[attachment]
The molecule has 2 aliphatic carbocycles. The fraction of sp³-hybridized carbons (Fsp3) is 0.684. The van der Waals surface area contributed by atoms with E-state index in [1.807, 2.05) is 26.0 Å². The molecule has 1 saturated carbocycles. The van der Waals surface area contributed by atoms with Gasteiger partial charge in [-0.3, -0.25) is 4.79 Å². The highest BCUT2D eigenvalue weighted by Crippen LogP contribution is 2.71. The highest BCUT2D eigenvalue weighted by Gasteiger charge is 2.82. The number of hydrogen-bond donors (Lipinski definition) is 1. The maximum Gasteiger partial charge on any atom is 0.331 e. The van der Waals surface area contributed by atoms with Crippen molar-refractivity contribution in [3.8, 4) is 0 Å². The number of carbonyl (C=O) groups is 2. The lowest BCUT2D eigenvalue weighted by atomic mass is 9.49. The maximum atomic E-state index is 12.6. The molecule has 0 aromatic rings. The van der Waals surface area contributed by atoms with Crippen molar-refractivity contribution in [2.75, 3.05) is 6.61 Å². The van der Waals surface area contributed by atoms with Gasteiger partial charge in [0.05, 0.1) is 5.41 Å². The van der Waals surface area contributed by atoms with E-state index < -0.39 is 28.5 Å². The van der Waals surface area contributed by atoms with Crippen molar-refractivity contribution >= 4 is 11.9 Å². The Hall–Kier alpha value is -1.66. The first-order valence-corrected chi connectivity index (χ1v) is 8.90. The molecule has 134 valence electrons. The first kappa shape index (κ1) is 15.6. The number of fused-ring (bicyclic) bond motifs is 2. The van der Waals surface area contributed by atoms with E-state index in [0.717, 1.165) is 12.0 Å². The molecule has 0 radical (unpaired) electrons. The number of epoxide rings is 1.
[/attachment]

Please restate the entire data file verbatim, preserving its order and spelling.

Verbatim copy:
The molecule has 2 aliphatic carbocycles. The fraction of sp³-hybridized carbons (Fsp3) is 0.684. The van der Waals surface area contributed by atoms with E-state index in [1.807, 2.05) is 26.0 Å². The molecule has 1 saturated carbocycles. The van der Waals surface area contributed by atoms with Gasteiger partial charge in [-0.3, -0.25) is 4.79 Å². The highest BCUT2D eigenvalue weighted by Crippen LogP contribution is 2.71. The highest BCUT2D eigenvalue weighted by Gasteiger charge is 2.82. The number of hydrogen-bond donors (Lipinski definition) is 1. The maximum Gasteiger partial charge on any atom is 0.331 e. The van der Waals surface area contributed by atoms with Crippen molar-refractivity contribution in [3.8, 4) is 0 Å². The number of carbonyl (C=O) groups is 2. The lowest BCUT2D eigenvalue weighted by atomic mass is 9.49. The maximum atomic E-state index is 12.6. The molecule has 0 aromatic rings. The van der Waals surface area contributed by atoms with Crippen molar-refractivity contribution in [2.75, 3.05) is 6.61 Å². The van der Waals surface area contributed by atoms with Gasteiger partial charge in [0.05, 0.1) is 5.41 Å². The van der Waals surface area contributed by atoms with E-state index < -0.39 is 28.5 Å². The van der Waals surface area contributed by atoms with Crippen molar-refractivity contribution >= 4 is 11.9 Å². The Hall–Kier alpha value is -1.66. The first-order valence-corrected chi connectivity index (χ1v) is 8.90. The molecule has 134 valence electrons. The first kappa shape index (κ1) is 15.6. The number of fused-ring (bicyclic) bond motifs is 2. The van der Waals surface area contributed by atoms with E-state index in [0.717, 1.165) is 12.0 Å². The molecule has 0 radical (unpaired) electrons. The number of epoxide rings is 1.